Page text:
What is a Truststore?
A trust store is a collection of Root certificates that are trusted by default and are maintained by the companies that make operating systems and web browsers, such as Apple, Microsoft, Mozilla, and Chrome. Each has its own standards and requirements for Root certificates but they all require an issuing CA to undergo one or more audits before their Root certificate is included. Trust store objects are created under devices and are associated with certificate trust bundles.
A certificate trust bundle is a collection of whitelisted and blacklisted certificates that are assigned to a truststore. The trust bundle is associated to the trust bundle and the trust bundle is the application that is provisioned from its associated device.
Trust Store configuration (including trust bundle assignments) can be done via policy and is the recommended method if there are many trust stores with the same configuration, otherwise a Certificate Trust Bundle object can be added underneath a policy and associated with the Truststore.
Sudo permissions for the ID being used to provision the truststore must be granted in the /etc/sudoers file in order for the TPP truststore application driver to successfully provision on UNIX.
The TPP truststore application driver will first see if the truststore exists in the designated directory and if it does then if will make a backup before provisioning the new trust bundle into the truststore.
As the truststore is being provisioned, the TPP application driver will create a tmp directory similar to below where it temporarily stores the file. It is removed after provisioning completes.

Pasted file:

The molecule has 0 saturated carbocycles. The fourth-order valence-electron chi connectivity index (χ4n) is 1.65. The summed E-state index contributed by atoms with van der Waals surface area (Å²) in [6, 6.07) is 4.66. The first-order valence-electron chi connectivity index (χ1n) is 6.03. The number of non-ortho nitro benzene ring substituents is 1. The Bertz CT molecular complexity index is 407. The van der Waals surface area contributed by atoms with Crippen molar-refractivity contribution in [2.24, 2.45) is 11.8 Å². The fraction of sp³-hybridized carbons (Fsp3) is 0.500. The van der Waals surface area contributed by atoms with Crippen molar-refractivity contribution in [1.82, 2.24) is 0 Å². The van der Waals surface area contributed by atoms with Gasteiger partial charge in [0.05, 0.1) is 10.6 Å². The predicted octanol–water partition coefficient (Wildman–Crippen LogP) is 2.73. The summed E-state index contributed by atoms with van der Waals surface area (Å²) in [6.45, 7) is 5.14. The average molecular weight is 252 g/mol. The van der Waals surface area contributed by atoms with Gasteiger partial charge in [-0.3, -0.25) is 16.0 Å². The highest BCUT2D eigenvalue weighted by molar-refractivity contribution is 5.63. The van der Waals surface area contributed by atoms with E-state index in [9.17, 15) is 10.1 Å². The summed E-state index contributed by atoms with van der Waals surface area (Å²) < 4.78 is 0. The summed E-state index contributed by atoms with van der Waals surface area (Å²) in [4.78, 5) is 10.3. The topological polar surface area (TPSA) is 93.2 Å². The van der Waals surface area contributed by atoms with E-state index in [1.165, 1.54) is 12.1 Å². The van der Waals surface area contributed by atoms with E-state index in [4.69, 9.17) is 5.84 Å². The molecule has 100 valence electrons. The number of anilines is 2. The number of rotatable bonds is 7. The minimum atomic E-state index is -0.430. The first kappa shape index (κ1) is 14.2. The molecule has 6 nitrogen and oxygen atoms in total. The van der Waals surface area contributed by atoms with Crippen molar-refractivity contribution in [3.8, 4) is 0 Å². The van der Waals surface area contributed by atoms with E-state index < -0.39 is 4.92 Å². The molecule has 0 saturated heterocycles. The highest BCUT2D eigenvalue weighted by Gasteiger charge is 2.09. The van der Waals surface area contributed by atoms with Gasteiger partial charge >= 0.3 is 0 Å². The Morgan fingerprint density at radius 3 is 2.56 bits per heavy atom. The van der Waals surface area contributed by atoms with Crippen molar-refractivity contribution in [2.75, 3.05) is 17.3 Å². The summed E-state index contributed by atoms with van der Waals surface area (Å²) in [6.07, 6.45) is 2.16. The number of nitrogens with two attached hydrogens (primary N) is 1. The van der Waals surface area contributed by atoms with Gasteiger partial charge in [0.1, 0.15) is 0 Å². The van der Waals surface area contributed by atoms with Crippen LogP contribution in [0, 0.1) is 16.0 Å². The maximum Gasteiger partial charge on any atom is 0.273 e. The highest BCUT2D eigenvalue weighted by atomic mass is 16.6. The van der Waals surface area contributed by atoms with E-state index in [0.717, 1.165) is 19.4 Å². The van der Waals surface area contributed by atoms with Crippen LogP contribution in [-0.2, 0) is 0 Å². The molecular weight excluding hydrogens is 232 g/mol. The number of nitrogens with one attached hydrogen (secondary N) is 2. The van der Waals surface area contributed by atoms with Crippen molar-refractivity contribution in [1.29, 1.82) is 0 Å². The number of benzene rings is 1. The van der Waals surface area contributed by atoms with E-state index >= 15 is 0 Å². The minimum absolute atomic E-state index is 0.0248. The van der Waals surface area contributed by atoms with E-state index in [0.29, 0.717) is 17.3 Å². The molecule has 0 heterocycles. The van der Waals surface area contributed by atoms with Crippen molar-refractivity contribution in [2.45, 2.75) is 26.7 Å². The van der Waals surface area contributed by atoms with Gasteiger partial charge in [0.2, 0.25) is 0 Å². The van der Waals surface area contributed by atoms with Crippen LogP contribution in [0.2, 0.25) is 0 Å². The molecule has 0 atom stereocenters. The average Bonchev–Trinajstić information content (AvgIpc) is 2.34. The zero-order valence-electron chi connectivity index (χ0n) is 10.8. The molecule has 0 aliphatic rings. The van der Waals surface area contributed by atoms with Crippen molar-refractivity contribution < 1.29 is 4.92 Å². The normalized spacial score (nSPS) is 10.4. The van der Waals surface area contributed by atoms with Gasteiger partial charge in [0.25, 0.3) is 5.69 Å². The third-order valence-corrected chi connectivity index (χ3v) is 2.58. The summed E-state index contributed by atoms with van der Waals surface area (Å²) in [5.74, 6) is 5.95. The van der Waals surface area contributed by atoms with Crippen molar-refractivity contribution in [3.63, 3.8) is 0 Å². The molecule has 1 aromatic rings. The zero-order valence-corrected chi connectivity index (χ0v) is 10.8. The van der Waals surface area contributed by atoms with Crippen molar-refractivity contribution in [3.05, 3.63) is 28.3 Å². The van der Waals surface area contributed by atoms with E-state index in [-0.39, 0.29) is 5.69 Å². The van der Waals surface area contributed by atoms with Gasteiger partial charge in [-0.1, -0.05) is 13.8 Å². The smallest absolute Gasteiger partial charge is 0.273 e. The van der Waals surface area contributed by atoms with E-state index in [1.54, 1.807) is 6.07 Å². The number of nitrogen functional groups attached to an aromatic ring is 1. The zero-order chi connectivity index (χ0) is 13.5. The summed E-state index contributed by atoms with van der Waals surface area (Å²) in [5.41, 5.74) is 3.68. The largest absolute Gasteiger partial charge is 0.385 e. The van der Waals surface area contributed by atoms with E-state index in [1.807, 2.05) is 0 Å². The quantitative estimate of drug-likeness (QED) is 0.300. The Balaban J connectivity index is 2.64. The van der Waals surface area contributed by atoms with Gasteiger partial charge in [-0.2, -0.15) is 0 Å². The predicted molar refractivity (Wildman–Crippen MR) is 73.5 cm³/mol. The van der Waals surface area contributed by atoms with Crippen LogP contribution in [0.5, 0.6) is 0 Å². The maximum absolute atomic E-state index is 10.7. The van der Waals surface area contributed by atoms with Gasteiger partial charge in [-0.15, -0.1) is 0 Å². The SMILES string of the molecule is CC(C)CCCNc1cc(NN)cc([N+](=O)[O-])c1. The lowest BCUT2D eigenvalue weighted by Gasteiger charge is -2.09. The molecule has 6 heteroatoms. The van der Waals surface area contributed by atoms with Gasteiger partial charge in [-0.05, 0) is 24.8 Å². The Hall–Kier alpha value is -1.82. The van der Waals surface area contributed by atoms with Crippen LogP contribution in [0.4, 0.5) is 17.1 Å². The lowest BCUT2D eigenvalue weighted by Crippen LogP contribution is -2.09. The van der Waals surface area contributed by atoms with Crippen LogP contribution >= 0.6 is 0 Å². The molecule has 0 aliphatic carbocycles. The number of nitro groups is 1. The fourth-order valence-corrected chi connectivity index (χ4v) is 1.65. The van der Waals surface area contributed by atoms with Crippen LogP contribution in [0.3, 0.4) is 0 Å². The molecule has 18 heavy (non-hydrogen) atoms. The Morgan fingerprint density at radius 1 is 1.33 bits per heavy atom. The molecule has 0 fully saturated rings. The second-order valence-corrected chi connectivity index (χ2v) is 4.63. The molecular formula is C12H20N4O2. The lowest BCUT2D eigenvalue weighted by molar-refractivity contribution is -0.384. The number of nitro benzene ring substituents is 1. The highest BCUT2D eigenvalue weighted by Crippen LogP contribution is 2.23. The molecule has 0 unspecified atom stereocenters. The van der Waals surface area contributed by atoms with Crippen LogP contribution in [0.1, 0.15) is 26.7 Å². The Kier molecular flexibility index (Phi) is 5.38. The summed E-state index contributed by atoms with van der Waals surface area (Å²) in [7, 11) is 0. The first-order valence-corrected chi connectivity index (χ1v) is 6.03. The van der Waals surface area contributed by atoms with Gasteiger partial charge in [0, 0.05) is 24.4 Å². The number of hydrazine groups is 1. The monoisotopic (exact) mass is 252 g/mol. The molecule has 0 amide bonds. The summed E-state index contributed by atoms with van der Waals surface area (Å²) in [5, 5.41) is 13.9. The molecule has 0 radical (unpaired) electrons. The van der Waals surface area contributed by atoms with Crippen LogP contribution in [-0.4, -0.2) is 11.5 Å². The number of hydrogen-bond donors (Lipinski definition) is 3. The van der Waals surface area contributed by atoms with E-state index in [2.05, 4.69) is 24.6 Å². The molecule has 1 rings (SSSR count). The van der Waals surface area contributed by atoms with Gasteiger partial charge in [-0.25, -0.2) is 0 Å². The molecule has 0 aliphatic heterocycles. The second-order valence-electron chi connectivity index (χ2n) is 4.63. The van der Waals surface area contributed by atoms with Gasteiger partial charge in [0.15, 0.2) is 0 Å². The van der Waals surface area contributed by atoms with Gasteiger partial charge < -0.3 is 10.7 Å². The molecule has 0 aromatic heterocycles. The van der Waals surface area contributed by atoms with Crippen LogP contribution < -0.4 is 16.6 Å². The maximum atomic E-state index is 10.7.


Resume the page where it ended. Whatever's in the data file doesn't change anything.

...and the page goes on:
UNIX PEM, GSK, JKS and PKCS#12 Truststore Provisioning Commands and Permissions
UNIX provisioning uses SSH to provision the Truststores in PEM, GSK, JKS and PKCS#12 keystore format. This table shows the commands used for the formats. Sftp is used to transfer the keystore from the VTPP server. Set is a shell builtin command and uname does not need to be executed with any privileges. The UNIX commands cp, ls, rm and mkdir need to be executed as root in order to place the Truststore into the designated directory. In this example, /etc/default is used as the target directory.
Note: If mkdir has read and write permission to the /tmp directory, then sudo permission is not needed for mkdir.
sudoers file example entry
This /etc/sudoers example represents a least privilege security best practice. However, you should give serious consideration to using a password:
venafi01 ALL=NOPASSWD: /bin/cp, /bin/ls, /bin/rm, /bin/mkdir
Windows CAPI Truststore Provisioning Permissions
Windows uses WinRM to provision the Truststore in the CAPI store and requires an ID with local administrator rights in order to provision.
Blue Coat SSLVA, IBM Sterling Connect Direct, F5 LTM and Palo Alto Networks Provisioning Permissions
These devices would use the same access permissions as used for SSL certificate provisioning. Please refer to the Venafi TPP documentation for more information on setting up the credentials for the specific devices.
Info: About using Sudo
Configuring a trust bundle
Configuring trust stores